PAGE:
A Publication of WTVP

Dr. George Papanicolaou and Dr. Herbert Traut proposed the vaginal smear as a method of detection of cervical cancer screening in 1943. Due to the widespread use of the Pap smear and its impact on the incidence of cervical cancer, this screening was one of the most important public health advances of the 20th century. Public health policies used in developed countries have significantly lowered the incidence of cervical cancer. It is unfortunate, however, that cervical cancer still represents the second most common malignancy among women worldwide, causing more than 273,500 deaths each year.

Human papillomavirus (HPV) is the main causal factor in the development of dysplasia, a pre-cancerous change in cells and tissues, and cancer of the cervix. Since 1970, it has been shown that the HPV genomic sequences are incorporated into the cervical cancer cells. The prevalence of HPV varies by location and ranges from one to 26 percent. The lifetime risk of HPV infection for sexually-active individuals in the United States is 50 percent, and by age 50, at least 80 percent of women have been infected.

The association between HPV and cervical cancer, accompanied with knowledge of the virus and related tumorogenic mechanisms, has led to development of HPV vaccines. Th e first vaccine, the HPV-16 L1 VLP vaccine, made by Merck Research Laboratories, was well-tolerated and highly immunogenic. A landmark study published in 2002 by Dr. Laura Koutsky and colleagues showed the vaccine to be 100-percent effective against persistent infection. That is, compared to the control group, there were no HPV infections specific to this type in the study population. There were some transient infections noted during the study period, but these cleared.

The second vaccine to be developed was the bivalent HPV-16/18, developed by GlaxoSmithKline. The vaccine was 100 percent and 95 percent in preventing persistent infection due to the HPV-16 and HPV-18, respectively. Furthermore, these studies revealed the potential benefit of a combined vaccination against various HPV types.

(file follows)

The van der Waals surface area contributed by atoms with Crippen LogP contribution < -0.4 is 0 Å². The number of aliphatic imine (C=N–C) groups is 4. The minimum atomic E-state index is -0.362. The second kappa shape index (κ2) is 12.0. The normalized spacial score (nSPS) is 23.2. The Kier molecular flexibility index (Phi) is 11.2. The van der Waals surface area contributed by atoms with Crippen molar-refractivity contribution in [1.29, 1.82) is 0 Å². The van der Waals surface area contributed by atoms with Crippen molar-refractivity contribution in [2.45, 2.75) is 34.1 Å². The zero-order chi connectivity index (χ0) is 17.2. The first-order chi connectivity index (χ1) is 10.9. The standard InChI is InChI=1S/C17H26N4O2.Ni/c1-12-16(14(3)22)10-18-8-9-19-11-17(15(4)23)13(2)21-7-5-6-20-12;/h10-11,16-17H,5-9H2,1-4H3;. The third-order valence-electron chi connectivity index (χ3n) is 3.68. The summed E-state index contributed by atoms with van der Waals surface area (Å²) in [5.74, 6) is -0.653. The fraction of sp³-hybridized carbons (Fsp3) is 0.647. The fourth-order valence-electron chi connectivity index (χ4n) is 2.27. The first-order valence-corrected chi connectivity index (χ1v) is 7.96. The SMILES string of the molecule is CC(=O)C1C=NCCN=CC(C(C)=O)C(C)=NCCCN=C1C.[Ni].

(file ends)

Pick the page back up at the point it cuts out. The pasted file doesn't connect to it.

Since genital warts are common among young adults and the vast majority of these lesions are caused by HPV types 6 and 11, Merck developed a quadrivalent vaccine consisting of the L1 major capsid proteins of HPV types 6, 11, 16 and 18. This then combines in a single vaccine 70 percent of the HPV types which cause cervical cancer and 90 percent of those causing anogenital warts. The combined efficacy for this preparation was 90 percent against the types carried in the vaccine.

Due to the notoriety of the HPV vaccine, local health departments, pediatricians and other primary care providers have been faced with the responsibility to young girls, their parents and adult females about the importance of cervical cancer prevention. Local health departments and other health care providers in Illinois have been advocates for cervical cancer prevention and have promoted and advocated for the HPV vaccine.


The vaccine has been recommended by the CDC and Prevention Advisory Committee on Immunization Practices as a routine vaccine for girls of ages 11 to 12. The series can be started for girls as young as nine years old. It is also recommended as a “catch-up” vaccine for unvaccinated girls and women 13 to 26 years old. The target population for the vaccine is females nine to 26 years of age who have not been previously exposed to HPV.

The vaccine will not provide protection against all types of HPV, and it is most effective on young girls before they become sexually active. Research has not shown how long the protection of the vaccine will last or if one can expect long-term adverse health outcomes. The three-shot series will probably protect a female from an infection which can be acquired through sexual contact; however, research on the vaccine continues with reportable outcomes, and the CDC and FDA continue to monitor the safety of the vaccine after general use. The vaccine does not reverse any of the HPV viruses known to cause cervical cancer, nor does it treat existing HPV infections or complications.

Vaccine Controversy